Flyers goaltender Michael Leighton was back in net for the first time since Game 6 of last year’s Stanley Cup finals loss, and he’ll get a chance to earn back his respect from the Philly faithful.
Ask anyone in Flyer country about Leighton, and the likely response will be something like, “That’s the guy… that soft goal… he cost us the Stanley Cup.” It’s as if the entire Stanley Cup had been decided with one shot on goal.
Now that enough time has passed, it’s time to review the history.
The Flyers didn’t even qualify for the playoffs last season until a shootout win against the Rangers in the final game of the 2009-10 regular season.
They trounced a confused Devils team in the first round. With pins in broken bones, they clawed their way back from being down 0-3 against the Bruins and became only the third team in professional sports to do it. And then, they jumped all over a Canadiens team that was exhausted from fending off the top-seeded Capitals and Penguins.
By the time they ran into the Blackhawks, they had been dog-fighting for their lives for nearly two months. The ‘Hawks, on the other hand, had plenty of rest from sweeping the Sharks.
When Game 6 started, the Flyers needed two wins to be Stanley Cup Champions, but Simon Gagne had a broken toe, Jeff Carter had two broken feet, and Ian Laperriere had a spot on his brain (no one knew about that)—this was in addition to Chris Pronger, Kimmo Timonen, and Mike Richards being virtually burnt out.
A snapper to the short-side was a sour note to finish the season on, but it could have been worse. The Flyers were outshot in the game 41-24, Dustin Byfuglien scored for the first time in the series on the power play, and the team allowed 16 giveaways. This was a game six loss in their own building. Imagine the loss they would have suffered had they returned to Chicago for Game 7. It would have been brutal no matter who was in goal.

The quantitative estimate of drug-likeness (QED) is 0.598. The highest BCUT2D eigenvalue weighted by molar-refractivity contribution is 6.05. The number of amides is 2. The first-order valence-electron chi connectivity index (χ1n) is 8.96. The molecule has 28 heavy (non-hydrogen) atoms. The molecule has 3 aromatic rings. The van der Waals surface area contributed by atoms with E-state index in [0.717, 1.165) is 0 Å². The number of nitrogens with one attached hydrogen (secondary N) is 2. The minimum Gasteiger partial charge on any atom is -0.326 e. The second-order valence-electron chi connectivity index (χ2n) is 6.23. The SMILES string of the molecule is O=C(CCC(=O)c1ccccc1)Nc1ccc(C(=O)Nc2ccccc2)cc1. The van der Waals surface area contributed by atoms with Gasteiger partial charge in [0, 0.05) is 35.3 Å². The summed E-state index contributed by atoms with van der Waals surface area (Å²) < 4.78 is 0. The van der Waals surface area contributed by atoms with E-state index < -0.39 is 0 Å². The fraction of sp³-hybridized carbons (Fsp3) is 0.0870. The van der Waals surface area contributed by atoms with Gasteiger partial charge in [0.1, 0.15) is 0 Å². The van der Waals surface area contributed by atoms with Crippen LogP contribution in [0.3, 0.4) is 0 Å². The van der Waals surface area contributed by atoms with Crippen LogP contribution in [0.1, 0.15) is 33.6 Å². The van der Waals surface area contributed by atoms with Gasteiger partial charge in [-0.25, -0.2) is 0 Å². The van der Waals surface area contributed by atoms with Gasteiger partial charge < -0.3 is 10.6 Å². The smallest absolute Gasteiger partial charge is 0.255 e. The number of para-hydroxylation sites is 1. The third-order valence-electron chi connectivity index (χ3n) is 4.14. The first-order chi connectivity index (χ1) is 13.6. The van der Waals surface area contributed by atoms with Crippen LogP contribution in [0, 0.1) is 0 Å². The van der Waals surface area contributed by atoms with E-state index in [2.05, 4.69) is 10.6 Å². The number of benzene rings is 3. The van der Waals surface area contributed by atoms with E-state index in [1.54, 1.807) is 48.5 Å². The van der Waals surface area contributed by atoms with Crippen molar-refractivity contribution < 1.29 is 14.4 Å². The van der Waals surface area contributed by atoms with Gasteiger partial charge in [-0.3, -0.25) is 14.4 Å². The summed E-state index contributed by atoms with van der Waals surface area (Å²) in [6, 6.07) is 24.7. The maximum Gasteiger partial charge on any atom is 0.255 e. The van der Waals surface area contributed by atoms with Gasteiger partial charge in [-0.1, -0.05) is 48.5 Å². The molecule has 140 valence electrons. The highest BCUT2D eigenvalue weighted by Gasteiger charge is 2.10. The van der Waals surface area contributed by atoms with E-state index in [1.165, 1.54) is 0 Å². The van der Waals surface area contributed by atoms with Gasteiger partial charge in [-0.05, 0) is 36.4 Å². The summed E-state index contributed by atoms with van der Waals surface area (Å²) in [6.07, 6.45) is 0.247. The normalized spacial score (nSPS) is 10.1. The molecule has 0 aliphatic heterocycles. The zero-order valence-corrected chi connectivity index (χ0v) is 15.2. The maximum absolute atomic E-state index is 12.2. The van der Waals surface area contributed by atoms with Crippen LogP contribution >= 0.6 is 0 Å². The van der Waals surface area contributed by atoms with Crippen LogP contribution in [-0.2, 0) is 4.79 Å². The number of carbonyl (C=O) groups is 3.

No one is kidding themselves about the journeyman’s talent. Leighton will never win the Vezina Trophy or be in the All-Star game. But he’s played some good games. In the Montreal series he had back-to-back shutouts. What makes them even more impressive is the Flyers were outshot in both games.
In his return to the ice last night, Leighton looked a little rusty against the Kings. He let in two goals in the first on 10 shots. In the second he allowed two more on 16. But in the third he stopped all 10 shots he faced and looked surprisingly spry doing it. He backstopped the Flyers to a 7-4 win to end their two-game losing skid. Flyers coach Peter Laviolette is a superstitious man so expect Leighton to get the nod again against Anaheim on Friday.
What does this all mean for Sergei Bobrovsky, 22-year-old Russian rookie, who has been recently struggling?
In professional sports it’s not uncommon for a team to ask a player to pack up all of their belongings and move to another city, however there is typically some type of a bond. And especially in the case of a young goaltender there should be some type of agreement for assurance.
The rookie netminder began the season like so many other imports, living out of a hotel. He was recently told to find a permanent residence nearly the Flyers practice facility in Voorhees, NJ. He found an apartment in the same building as Andreas Nodl. What makes him seem even more permanent is the team gave him permission to invite his girlfriend in Russia to move to the area and live with him.
Leighton has proven himself to the organization. As long as he remains healthy, he and Bobrovsky will remain with the team for the duration of the season.